Houlder has joined an exciting R&D consortium to investigate the use of windfarm autonomous vessels for cargo handling applications. The project, part funded by Innovate UK, follows a South Coast Centre of Excellence for Satellite Applications event held back in July 2016. This was in partnership with the Offshore Renewable Catapult entitled Offshore Renewable Energy Optimisation. The consortium has been drawn together to evolve an idea to utilise robotics and artificial intelligence, satellite technologies and academic expertise to assess potential performance improvements, cost reductions and possible offshore health and safety benefits associated with maintaining offshore wind turbine arrays with unmanned vessels.
The Windfarm Autonomous Support Project (WASP) will pull through existing enabling technology from Houlder and other project partners, ASV Global Ltd and SeaPlanner. In addition, Portsmouth University will develop decision support algorithms to enhance SeaPlanner marine coordination software. This will model integrated manned and autonomous vessel offshore operations whilst ORE Catapult’s cost and performance analysis will pinpoint how this new capability might increase up-time of offshore wind turbines.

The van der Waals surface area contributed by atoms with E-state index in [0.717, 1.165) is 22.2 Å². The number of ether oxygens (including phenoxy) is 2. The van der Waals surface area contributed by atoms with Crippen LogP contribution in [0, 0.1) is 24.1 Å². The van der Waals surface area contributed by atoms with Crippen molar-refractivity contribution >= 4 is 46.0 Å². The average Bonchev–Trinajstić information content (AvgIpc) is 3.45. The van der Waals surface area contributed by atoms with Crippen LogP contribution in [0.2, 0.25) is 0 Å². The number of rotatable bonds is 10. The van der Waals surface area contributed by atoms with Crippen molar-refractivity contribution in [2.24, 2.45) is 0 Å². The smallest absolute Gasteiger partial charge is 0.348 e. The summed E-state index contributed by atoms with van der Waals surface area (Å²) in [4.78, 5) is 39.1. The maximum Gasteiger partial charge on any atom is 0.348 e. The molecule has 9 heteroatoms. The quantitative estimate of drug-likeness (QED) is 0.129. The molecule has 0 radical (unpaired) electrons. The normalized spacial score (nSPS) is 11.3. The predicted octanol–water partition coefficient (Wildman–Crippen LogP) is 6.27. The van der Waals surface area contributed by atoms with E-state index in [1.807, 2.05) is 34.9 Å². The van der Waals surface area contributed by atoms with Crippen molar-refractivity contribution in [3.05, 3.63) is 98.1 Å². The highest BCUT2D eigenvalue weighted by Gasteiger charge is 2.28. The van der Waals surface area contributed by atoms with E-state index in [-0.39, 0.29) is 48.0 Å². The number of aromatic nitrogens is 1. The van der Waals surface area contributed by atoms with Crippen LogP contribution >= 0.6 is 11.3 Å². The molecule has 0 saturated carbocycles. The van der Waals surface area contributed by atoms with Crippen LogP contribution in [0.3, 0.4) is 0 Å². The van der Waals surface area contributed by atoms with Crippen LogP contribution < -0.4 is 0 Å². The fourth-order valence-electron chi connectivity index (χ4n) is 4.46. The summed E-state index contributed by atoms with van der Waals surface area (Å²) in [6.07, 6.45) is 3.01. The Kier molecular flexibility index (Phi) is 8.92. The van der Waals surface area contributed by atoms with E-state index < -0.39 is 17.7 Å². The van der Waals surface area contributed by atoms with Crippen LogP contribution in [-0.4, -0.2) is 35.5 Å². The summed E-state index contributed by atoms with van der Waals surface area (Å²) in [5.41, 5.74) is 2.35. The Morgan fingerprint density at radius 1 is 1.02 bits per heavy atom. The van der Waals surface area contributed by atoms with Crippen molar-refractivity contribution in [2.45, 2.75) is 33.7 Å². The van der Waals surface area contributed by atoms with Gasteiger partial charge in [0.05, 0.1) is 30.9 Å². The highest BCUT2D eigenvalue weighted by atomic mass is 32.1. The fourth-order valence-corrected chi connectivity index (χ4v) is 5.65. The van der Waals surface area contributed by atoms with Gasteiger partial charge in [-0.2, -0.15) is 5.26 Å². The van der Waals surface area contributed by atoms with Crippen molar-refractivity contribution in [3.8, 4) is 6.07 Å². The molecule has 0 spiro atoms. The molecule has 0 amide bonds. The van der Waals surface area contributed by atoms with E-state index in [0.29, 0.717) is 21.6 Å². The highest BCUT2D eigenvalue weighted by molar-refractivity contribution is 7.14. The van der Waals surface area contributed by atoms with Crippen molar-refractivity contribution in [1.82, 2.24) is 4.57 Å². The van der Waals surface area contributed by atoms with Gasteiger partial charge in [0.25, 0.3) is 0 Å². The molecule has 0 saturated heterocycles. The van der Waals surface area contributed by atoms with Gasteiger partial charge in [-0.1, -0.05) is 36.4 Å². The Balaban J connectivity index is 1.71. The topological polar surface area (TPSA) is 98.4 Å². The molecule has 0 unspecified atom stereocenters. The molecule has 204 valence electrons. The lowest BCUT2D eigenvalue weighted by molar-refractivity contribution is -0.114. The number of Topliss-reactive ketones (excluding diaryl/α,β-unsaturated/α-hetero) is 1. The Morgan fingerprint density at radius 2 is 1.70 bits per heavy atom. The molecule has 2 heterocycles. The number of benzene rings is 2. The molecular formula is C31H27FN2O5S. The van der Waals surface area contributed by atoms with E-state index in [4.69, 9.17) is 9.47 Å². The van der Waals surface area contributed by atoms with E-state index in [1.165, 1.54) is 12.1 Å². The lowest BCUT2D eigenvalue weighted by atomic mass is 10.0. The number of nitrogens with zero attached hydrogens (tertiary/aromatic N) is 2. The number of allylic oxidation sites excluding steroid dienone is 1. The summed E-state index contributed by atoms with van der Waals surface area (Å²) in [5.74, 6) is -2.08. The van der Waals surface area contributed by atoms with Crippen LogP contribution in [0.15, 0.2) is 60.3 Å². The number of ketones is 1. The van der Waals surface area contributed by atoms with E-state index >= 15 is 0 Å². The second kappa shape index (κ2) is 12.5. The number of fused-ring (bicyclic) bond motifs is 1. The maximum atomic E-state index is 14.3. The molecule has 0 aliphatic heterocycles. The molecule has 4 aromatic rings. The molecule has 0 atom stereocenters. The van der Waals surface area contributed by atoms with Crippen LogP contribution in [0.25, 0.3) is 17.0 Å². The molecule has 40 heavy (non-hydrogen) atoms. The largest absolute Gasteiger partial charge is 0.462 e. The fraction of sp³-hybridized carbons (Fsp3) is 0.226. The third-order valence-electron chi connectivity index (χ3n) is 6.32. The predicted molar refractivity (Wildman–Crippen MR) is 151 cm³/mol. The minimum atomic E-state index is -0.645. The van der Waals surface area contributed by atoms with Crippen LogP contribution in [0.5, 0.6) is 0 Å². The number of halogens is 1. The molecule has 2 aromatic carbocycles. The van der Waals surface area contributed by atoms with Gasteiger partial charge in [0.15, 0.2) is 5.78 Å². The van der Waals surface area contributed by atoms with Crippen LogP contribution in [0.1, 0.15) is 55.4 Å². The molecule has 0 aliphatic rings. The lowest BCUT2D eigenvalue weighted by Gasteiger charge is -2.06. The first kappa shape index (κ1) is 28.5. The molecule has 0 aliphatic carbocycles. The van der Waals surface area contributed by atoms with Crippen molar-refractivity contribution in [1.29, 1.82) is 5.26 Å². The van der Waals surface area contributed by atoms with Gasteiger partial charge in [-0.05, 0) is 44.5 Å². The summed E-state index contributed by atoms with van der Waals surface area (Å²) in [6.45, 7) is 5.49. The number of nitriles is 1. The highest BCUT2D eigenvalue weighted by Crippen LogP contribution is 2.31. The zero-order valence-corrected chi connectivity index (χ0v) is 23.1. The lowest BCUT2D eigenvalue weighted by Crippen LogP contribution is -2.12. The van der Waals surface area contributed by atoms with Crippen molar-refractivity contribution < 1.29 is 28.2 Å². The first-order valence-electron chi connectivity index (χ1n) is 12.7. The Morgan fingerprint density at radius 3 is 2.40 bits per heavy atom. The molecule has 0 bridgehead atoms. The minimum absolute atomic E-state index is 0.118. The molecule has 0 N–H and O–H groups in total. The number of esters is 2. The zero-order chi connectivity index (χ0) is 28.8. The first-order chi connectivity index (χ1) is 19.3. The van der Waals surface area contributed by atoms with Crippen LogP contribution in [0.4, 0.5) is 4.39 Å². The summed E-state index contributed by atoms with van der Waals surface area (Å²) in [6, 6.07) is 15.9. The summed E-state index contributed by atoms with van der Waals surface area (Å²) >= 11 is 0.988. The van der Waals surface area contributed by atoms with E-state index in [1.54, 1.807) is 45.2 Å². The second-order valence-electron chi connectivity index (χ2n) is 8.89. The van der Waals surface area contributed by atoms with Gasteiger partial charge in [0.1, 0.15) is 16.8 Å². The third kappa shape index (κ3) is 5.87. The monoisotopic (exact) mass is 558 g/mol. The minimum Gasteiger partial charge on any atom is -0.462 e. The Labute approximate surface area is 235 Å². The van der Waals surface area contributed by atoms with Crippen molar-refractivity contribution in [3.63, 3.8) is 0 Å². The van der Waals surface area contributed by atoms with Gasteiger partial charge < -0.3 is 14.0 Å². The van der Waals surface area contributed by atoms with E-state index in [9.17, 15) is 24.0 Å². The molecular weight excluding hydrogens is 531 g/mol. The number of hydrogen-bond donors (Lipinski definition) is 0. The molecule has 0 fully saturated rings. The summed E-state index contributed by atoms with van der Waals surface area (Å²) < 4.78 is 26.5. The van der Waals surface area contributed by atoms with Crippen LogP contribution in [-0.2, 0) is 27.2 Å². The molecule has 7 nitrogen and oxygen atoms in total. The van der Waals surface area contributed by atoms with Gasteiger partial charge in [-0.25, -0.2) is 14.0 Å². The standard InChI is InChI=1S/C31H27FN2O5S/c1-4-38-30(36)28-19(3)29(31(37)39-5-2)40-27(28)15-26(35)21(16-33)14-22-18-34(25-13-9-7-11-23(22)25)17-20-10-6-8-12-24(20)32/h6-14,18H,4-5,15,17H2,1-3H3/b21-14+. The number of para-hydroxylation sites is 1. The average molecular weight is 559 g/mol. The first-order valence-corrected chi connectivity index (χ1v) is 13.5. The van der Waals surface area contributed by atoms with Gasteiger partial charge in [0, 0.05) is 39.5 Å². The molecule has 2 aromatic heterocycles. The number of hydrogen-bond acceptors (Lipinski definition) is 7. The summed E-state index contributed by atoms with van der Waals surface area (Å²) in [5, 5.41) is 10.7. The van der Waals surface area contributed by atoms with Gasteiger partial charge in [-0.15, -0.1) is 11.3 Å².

A key part of the windfarm autonomous vessels’ research will be the assessment of the command & control requirements for autonomous vessel operations and a necessary element of this will be the close study of the emerging technology that supports their sense & avoid, command decision and safety and security requirements.
Erik ter Brake (pictured), Houlder’s Principal Consultant commented “We are delighted to be working within such esteemed company to help take a long-term forward view of offshore windfarm operations.”
“We are convinced autonomous vessels will have an increasing role in their planned and unplanned maintenance.”
The technology is also relevant to adjacent marine sectors such as Oil & Gas, wave & tidal energy, border patrol, fishery protection, search & rescue and port operations. This means the research should be of interest to a broad and wide ranging audience.